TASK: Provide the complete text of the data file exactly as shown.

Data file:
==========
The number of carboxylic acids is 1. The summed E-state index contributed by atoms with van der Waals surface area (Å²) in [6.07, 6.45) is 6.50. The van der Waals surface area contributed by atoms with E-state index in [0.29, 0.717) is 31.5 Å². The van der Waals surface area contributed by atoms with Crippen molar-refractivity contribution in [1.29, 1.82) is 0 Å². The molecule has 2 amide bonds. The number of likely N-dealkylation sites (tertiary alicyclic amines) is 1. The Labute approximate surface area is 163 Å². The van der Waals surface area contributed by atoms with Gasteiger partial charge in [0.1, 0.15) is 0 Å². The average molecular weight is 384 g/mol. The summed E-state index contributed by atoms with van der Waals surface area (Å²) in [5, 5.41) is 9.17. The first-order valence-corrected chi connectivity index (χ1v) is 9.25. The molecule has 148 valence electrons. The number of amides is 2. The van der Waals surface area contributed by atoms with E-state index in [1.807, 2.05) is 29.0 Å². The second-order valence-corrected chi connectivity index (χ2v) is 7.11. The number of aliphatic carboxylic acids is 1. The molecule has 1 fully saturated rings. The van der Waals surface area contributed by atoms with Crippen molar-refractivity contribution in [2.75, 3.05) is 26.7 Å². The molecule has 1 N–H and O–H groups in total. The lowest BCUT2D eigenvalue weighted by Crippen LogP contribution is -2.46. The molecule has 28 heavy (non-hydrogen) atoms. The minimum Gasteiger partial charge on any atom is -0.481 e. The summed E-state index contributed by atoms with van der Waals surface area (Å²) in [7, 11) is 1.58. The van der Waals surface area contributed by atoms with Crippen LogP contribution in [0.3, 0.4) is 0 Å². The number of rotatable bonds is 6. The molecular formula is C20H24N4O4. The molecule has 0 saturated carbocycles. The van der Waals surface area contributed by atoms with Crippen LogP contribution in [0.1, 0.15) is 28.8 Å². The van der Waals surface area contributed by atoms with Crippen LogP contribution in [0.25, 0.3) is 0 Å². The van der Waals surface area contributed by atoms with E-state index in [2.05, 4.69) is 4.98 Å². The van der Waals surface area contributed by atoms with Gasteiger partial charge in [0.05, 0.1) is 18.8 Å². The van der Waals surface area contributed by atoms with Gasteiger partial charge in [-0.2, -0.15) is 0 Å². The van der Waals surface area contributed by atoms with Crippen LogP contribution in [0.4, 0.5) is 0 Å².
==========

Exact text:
The number of carboxylic acids is 1. The summed E-state index contributed by atoms with van der Waals surface area (Å²) in [6.07, 6.45) is 6.50. The van der Waals surface area contributed by atoms with E-state index in [0.29, 0.717) is 31.5 Å². The van der Waals surface area contributed by atoms with Crippen molar-refractivity contribution in [1.29, 1.82) is 0 Å². The molecule has 2 amide bonds. The number of likely N-dealkylation sites (tertiary alicyclic amines) is 1. The Labute approximate surface area is 163 Å². The van der Waals surface area contributed by atoms with Gasteiger partial charge in [0.1, 0.15) is 0 Å². The average molecular weight is 384 g/mol. The summed E-state index contributed by atoms with van der Waals surface area (Å²) in [5, 5.41) is 9.17. The first-order valence-corrected chi connectivity index (χ1v) is 9.25. The molecule has 148 valence electrons. The number of amides is 2. The van der Waals surface area contributed by atoms with E-state index in [1.807, 2.05) is 29.0 Å². The second-order valence-corrected chi connectivity index (χ2v) is 7.11. The number of aliphatic carboxylic acids is 1. The molecule has 1 fully saturated rings. The van der Waals surface area contributed by atoms with Crippen molar-refractivity contribution in [2.75, 3.05) is 26.7 Å². The molecule has 1 N–H and O–H groups in total. The lowest BCUT2D eigenvalue weighted by Crippen LogP contribution is -2.46. The molecule has 28 heavy (non-hydrogen) atoms. The minimum Gasteiger partial charge on any atom is -0.481 e. The summed E-state index contributed by atoms with van der Waals surface area (Å²) in [7, 11) is 1.58. The van der Waals surface area contributed by atoms with Crippen LogP contribution in [0.3, 0.4) is 0 Å². The number of rotatable bonds is 6. The molecular formula is C20H24N4O4. The molecule has 0 saturated carbocycles. The van der Waals surface area contributed by atoms with Crippen LogP contribution in [0.1, 0.15) is 28.8 Å². The van der Waals surface area contributed by atoms with Crippen LogP contribution in [0.25, 0.3) is 0 Å². The van der Waals surface area contributed by atoms with E-state index in [2.05, 4.69) is 4.98 Å². The van der Waals surface area contributed by atoms with Gasteiger partial charge in [0.05, 0.1) is 18.8 Å². The van der Waals surface area contributed by atoms with Gasteiger partial charge in [-0.2, -0.15) is 0 Å². The van der Waals surface area contributed by atoms with Crippen LogP contribution in [0.4, 0.5) is 0 Å².